Blue DiamondsA claw-set with a fancy intense blue cushion-shaped diamond weighing 7.64 carats, mounted in yellow gold and platinum, saw competition from at least three potential buyers before selling to an anonymous client for $8,034,503 at a Sotheby’s auction in Geneva. The sale of the diamond, which had an estimate of between $4-6 million, sets a new record price of $1,051,636 per for carat for a fancy intense blue diamond sold at auction. Sotheby’s established the current world record price per carat at auction (USD $796,178) for a fancy intense blue diamond in November 2009 in Geneva with the sale of a 3.17 carat round brilliant-cut stone. According to Sotheby’s records, this was the largest cushion shaped stone of this color grading ever to appear at auction. A GIA report states that the diamond is Fancy Intense Blue, Natural Colour, VVS2 Clarity, and comes together with an additional GIA worksheet stating that the diamond may be Potentially Flawless after repolishing. Sotheby’s Spring Sales of Magnificent and Noble Jewels brought a total of $53,976,331, a figure well above pre-sale expectations of $32.4-46 million. The sales sessions saw lively and competitive bidding across the board for top-quality jewels at all price levels – be it important colored stones, white diamonds, glamorous signed pieces or jewels with historic and noble provenance. The overall sell through rates reached 88% by lot and 97% by value, with more than 74% of the lots sold achieving prices in excess of their high estimate. “Today’s outstanding results once again demonstrate the vibrancy and depth of the international jewelry market and the enormous appetite throughout the world for jewels and gemstones of the very best quality. Our pre-sale viewing in Geneva was among the busiest that we’ve staged in recent years and, the general interest and enthusiasm that we saw in all the worldwide locations where we exhibited highlights from the sale was extraordinary. The prices achieved tonight for the two blue diamonds and also the spectacular 52.82-carat white diamond were much deserved, as these were all gems of the highest quality and rarity and it was also heartening to see our fourth dedicated sale of Noble Jewels perform so well once again, exceeding the pre-sale estimate by a large margin. We are absolutely delighted with the results of today’s sales, which have performed superbly well in every category,” says David Bennett, Chairman, Europe & the Middle East, Sotheby’s International Jewelry department. ms of the highest quality and rarity and it was also heartening to see our fourth dedicated sale of Noble Jewels perform so well once again, exceeding the pre-sale estimate by a large margin. We are absolutely delighted with the results of today’s sales, which have performed superbly well in every category,” says David Bennett, Chairman, Europe & the Middle East, Sotheby’s International Jewelry department.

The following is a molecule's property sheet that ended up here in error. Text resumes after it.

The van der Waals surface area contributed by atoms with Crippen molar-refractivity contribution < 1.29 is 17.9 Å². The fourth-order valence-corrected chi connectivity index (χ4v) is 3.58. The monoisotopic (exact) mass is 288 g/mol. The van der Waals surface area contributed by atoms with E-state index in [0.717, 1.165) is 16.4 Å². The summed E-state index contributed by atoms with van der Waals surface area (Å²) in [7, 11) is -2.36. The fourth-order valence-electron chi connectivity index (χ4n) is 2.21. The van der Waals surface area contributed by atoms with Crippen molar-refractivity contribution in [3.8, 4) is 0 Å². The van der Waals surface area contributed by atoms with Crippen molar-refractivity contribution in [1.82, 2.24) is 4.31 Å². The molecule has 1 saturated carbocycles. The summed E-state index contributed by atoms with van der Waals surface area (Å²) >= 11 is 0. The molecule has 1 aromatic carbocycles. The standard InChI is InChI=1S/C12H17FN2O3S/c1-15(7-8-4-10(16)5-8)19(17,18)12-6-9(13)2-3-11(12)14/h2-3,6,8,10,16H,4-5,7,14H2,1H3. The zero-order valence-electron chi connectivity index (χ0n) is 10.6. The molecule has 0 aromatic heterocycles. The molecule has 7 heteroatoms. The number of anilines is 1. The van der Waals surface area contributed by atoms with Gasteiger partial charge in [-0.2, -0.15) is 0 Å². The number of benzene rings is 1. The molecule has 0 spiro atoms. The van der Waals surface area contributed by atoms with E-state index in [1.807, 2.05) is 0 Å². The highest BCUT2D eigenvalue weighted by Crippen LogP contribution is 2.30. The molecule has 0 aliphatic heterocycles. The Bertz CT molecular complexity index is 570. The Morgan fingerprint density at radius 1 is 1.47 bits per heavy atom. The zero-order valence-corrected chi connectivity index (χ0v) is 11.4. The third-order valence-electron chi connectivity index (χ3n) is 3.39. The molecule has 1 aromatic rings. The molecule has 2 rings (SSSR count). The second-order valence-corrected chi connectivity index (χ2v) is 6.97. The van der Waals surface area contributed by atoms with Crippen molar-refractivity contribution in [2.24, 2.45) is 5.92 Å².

As reportedby Diamond News 12.05.10, 10:02 / World

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Colored Diamond Engagement Rings All The Rage

Diamond News: Colored Diamond Engagement Rings all the Rage

Diamond Engagement Ring
Diamond Engagement Ring

Suite101.com reports that people are looking to surpass traditional diamond engagement rings, and are now going for colored diamonds. Blue diamond engagement rings are currently a very popular choice.  According to the website, blue diamond engagement rings are becoming a new trend.

However, natural colored diamond engagement rings are a rare find and are thus pretty costly. It has been said that one in every 10,000 diamonds produces color, although modern technology has ways to enhance the natural process of producing colored diamonds.

Blue diamond engagement rings are available for a wide range of prices. The choices are broad, making it easy to find a unique blue colored diamond according to the lady’s preference.

According to Suite101.com, people are getting bored with traditional engagement rings and are searching for something that will make them stand out. Blue diamond rings achieve just that sense of uniqueness.

Do you think colored diamonds and other gemstones will replace the traditional diamond engagement ring?

Source: Karen Feldman, Israel Diamond Industry Portal,
Written by: Rachel Lieberman, Israel Diamond Industry Portal